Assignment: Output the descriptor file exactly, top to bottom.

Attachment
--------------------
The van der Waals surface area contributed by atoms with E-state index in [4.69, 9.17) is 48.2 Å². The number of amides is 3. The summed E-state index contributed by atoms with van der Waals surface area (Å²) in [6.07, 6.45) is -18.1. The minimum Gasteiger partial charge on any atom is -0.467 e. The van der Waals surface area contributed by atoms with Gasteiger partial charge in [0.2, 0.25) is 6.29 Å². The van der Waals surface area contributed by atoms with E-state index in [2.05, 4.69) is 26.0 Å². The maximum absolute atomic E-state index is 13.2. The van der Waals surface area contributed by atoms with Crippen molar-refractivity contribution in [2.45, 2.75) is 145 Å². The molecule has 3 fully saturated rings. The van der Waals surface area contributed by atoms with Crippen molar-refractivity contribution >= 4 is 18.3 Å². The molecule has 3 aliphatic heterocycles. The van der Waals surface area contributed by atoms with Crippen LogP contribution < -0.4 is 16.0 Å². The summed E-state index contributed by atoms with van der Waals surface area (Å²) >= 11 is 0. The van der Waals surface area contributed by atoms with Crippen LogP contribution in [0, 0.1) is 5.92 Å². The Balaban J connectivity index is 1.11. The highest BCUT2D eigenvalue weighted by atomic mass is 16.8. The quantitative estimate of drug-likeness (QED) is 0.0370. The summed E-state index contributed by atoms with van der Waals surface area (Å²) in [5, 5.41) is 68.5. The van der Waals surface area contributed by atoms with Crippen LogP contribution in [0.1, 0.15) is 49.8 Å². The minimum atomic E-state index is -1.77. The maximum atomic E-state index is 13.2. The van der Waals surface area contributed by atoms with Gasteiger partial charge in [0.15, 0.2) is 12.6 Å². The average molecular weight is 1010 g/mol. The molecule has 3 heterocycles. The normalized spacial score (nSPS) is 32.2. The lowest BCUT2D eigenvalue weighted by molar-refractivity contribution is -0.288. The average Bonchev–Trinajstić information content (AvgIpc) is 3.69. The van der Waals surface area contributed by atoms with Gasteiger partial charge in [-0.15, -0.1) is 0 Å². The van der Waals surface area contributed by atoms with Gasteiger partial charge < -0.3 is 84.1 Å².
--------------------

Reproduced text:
The van der Waals surface area contributed by atoms with E-state index in [4.69, 9.17) is 48.2 Å². The number of amides is 3. The summed E-state index contributed by atoms with van der Waals surface area (Å²) in [6.07, 6.45) is -18.1. The minimum Gasteiger partial charge on any atom is -0.467 e. The van der Waals surface area contributed by atoms with Gasteiger partial charge in [0.2, 0.25) is 6.29 Å². The van der Waals surface area contributed by atoms with E-state index in [2.05, 4.69) is 26.0 Å². The maximum absolute atomic E-state index is 13.2. The van der Waals surface area contributed by atoms with Crippen molar-refractivity contribution in [2.45, 2.75) is 145 Å². The molecule has 3 fully saturated rings. The van der Waals surface area contributed by atoms with Crippen molar-refractivity contribution >= 4 is 18.3 Å². The molecule has 3 aliphatic heterocycles. The van der Waals surface area contributed by atoms with Crippen LogP contribution < -0.4 is 16.0 Å². The summed E-state index contributed by atoms with van der Waals surface area (Å²) >= 11 is 0. The van der Waals surface area contributed by atoms with Crippen LogP contribution in [0, 0.1) is 5.92 Å². The Balaban J connectivity index is 1.11. The highest BCUT2D eigenvalue weighted by atomic mass is 16.8. The quantitative estimate of drug-likeness (QED) is 0.0370. The summed E-state index contributed by atoms with van der Waals surface area (Å²) in [5, 5.41) is 68.5. The van der Waals surface area contributed by atoms with Crippen LogP contribution in [0.1, 0.15) is 49.8 Å². The minimum atomic E-state index is -1.77. The maximum atomic E-state index is 13.2. The van der Waals surface area contributed by atoms with Gasteiger partial charge in [0.15, 0.2) is 12.6 Å². The average molecular weight is 1010 g/mol. The molecule has 3 heterocycles. The normalized spacial score (nSPS) is 32.2. The lowest BCUT2D eigenvalue weighted by molar-refractivity contribution is -0.288. The average Bonchev–Trinajstić information content (AvgIpc) is 3.69. The van der Waals surface area contributed by atoms with Gasteiger partial charge in [-0.15, -0.1) is 0 Å². The van der Waals surface area contributed by atoms with Gasteiger partial charge < -0.3 is 84.1 Å².